By Adam R Jacobson

MIAMI BEACH (Oct. 12, 2011) —  The greater the likelihood of a perceived benefit to the community, the greater the chance a Latino will participate in an Arbitron survey.

That’s one of the key findings from Roslow Research Group president Peter Roslow, who worked with the radio ratings company to best explore how Arbitron can increase Latino diarykeeper participation in emerging Hispanic markets.

Spanish-language radio listeners were queried in three “new” Hispanic markets – Boise, Idaho; Bridgeport, Connecticut; and Fort Myers, Florida – along with a long-established Hispanic market, Tucson. First-generation Hispanics were of considerable focus, to best determine ways to attract Latinos that likely weren’t comfortable communicating in English.

Research was designed to bring in Spanish-dominant Latinos; Roslow learned that “non-traditional recruiters,” those who have community standing, helped in encouraging Latinos to participate in this study. Use of video and communication in English was eliminated. Once Roslow commenced its research, it found that many first-generation Hispanics asked if Arbitron was “a serious company,” and was not a scam. Many commented that surveys “are just not a Hispanic thing,” and that “they don’t have time for such things.”

Roslow also found that phone calls trump mail communication with Hispanic diary placement – a good thing for Arbitron. “This provides people with an opportunity to talk to a real person, and Arbitron can build trust with the Latino community through this in-person communication,” Roslow says.

Lastly, Roslow notes that the subject of immigration cannot help but negatively impact participation in Arbitron surveys in all markets – not just Tucson, where state legislation has placed a chilling effect on Hispanics, some of who may be undocumented.  “Elizabeth,” from Boise, noted that “immigration knows what zones or houses there are more Latinos and they come.”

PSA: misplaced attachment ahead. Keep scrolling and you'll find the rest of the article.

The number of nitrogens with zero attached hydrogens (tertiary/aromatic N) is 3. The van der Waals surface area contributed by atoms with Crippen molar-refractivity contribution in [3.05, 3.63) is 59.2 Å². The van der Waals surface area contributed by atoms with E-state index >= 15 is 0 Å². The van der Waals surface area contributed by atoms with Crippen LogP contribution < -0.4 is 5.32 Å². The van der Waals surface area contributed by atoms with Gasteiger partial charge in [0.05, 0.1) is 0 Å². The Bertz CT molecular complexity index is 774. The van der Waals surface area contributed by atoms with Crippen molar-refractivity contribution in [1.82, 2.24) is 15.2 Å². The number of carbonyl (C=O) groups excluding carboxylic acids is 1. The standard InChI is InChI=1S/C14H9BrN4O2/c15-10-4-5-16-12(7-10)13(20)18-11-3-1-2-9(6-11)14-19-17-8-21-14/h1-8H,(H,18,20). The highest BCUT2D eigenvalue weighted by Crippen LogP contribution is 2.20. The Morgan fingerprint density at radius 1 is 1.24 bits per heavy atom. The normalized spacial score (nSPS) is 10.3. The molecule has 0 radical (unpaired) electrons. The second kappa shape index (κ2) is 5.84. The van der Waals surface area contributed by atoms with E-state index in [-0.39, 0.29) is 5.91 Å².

Dr. Ed Cohen, Arbitron’s VP/Research Policy & Communications, reviewed some of the methods the ratings firm is acting upon based on Roslow’s research.

* Sending a pre-alert piece before the questionnaire is mailed is planned “in the near term.”

* Using a one-sheet to explain to Latinos that Arbitron is “a serious company.”

* As 38.4% of all Hispanics are cell-phone only, Cohen guesses that it is even higher among first-generation Latinos. Thus, first contact by law through U.S. Mail needs the more personable follow-up by phone.

In markets such as Boise, there is no language weighting. However, Cohen believes the cell-phone sampling for diary placement is doing the best job against a rapidly changing Latino population that data hasn’t caught up to yet.

Are diaries heading to more tech-friendly delivery vehicles, such as digital accessibility via smartphones? Asked by an attendee at the Association of Hispanic Advertising Agencies (AHAA) conference session in Miami Beach,  Cohen explained that the need to make first contact via U.S. Mail at present hinders such efforts – for now.

“It is something we’re working on,” Cohen says.

For more coverage from the AHAA 2011 Annual Conference, visit www.hispanicad.com or follow #AHAA2011 on Twitter.

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